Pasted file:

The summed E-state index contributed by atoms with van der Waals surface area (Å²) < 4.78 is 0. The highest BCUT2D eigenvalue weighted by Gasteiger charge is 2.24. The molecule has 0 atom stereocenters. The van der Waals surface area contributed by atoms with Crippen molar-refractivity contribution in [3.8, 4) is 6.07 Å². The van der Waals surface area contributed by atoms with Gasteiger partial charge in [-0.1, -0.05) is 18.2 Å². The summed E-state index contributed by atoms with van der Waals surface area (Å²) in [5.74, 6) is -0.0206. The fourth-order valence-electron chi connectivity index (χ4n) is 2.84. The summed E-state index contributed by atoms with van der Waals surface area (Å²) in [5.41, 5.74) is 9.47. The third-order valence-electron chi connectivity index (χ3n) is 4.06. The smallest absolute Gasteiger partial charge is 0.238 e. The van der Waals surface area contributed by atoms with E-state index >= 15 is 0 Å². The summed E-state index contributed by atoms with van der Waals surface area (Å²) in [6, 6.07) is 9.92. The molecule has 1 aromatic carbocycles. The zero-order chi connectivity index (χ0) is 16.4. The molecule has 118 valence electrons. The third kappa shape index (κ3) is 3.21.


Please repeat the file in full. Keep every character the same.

The summed E-state index contributed by atoms with van der Waals surface area (Å²) < 4.78 is 0. The highest BCUT2D eigenvalue weighted by Gasteiger charge is 2.24. The molecule has 0 atom stereocenters. The van der Waals surface area contributed by atoms with Crippen molar-refractivity contribution in [3.8, 4) is 6.07 Å². The van der Waals surface area contributed by atoms with Gasteiger partial charge in [-0.1, -0.05) is 18.2 Å². The summed E-state index contributed by atoms with van der Waals surface area (Å²) in [5.74, 6) is -0.0206. The fourth-order valence-electron chi connectivity index (χ4n) is 2.84. The summed E-state index contributed by atoms with van der Waals surface area (Å²) in [5.41, 5.74) is 9.47. The third-order valence-electron chi connectivity index (χ3n) is 4.06. The smallest absolute Gasteiger partial charge is 0.238 e. The van der Waals surface area contributed by atoms with E-state index >= 15 is 0 Å². The summed E-state index contributed by atoms with van der Waals surface area (Å²) in [6, 6.07) is 9.92. The molecule has 1 aromatic carbocycles. The zero-order chi connectivity index (χ0) is 16.4. The molecule has 118 valence electrons. The third kappa shape index (κ3) is 3.21.